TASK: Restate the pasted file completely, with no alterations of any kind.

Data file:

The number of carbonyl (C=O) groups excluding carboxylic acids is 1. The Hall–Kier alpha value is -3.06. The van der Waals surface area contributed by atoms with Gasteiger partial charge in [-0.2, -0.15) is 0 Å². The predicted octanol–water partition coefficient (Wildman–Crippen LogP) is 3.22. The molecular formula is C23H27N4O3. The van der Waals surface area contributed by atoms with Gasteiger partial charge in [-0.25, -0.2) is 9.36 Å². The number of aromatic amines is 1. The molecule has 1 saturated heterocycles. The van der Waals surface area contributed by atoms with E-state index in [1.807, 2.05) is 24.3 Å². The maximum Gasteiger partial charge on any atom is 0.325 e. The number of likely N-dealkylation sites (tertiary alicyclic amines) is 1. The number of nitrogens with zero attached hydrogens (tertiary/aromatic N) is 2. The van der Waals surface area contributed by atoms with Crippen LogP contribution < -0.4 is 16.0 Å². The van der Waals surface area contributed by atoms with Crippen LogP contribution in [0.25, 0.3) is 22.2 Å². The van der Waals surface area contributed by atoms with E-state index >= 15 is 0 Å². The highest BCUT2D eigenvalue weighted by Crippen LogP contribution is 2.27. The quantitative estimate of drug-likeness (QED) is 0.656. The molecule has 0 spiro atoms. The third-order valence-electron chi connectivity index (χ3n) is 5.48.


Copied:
The number of carbonyl (C=O) groups excluding carboxylic acids is 1. The Hall–Kier alpha value is -3.06. The van der Waals surface area contributed by atoms with Gasteiger partial charge in [-0.2, -0.15) is 0 Å². The predicted octanol–water partition coefficient (Wildman–Crippen LogP) is 3.22. The molecular formula is C23H27N4O3. The van der Waals surface area contributed by atoms with Gasteiger partial charge in [-0.25, -0.2) is 9.36 Å². The number of aromatic amines is 1. The molecule has 1 saturated heterocycles. The van der Waals surface area contributed by atoms with E-state index in [1.807, 2.05) is 24.3 Å². The maximum Gasteiger partial charge on any atom is 0.325 e. The number of likely N-dealkylation sites (tertiary alicyclic amines) is 1. The number of nitrogens with zero attached hydrogens (tertiary/aromatic N) is 2. The van der Waals surface area contributed by atoms with Crippen LogP contribution < -0.4 is 16.0 Å². The van der Waals surface area contributed by atoms with Crippen LogP contribution in [0.25, 0.3) is 22.2 Å². The van der Waals surface area contributed by atoms with E-state index >= 15 is 0 Å². The highest BCUT2D eigenvalue weighted by Crippen LogP contribution is 2.27. The quantitative estimate of drug-likeness (QED) is 0.656. The molecule has 0 spiro atoms. The third-order valence-electron chi connectivity index (χ3n) is 5.48.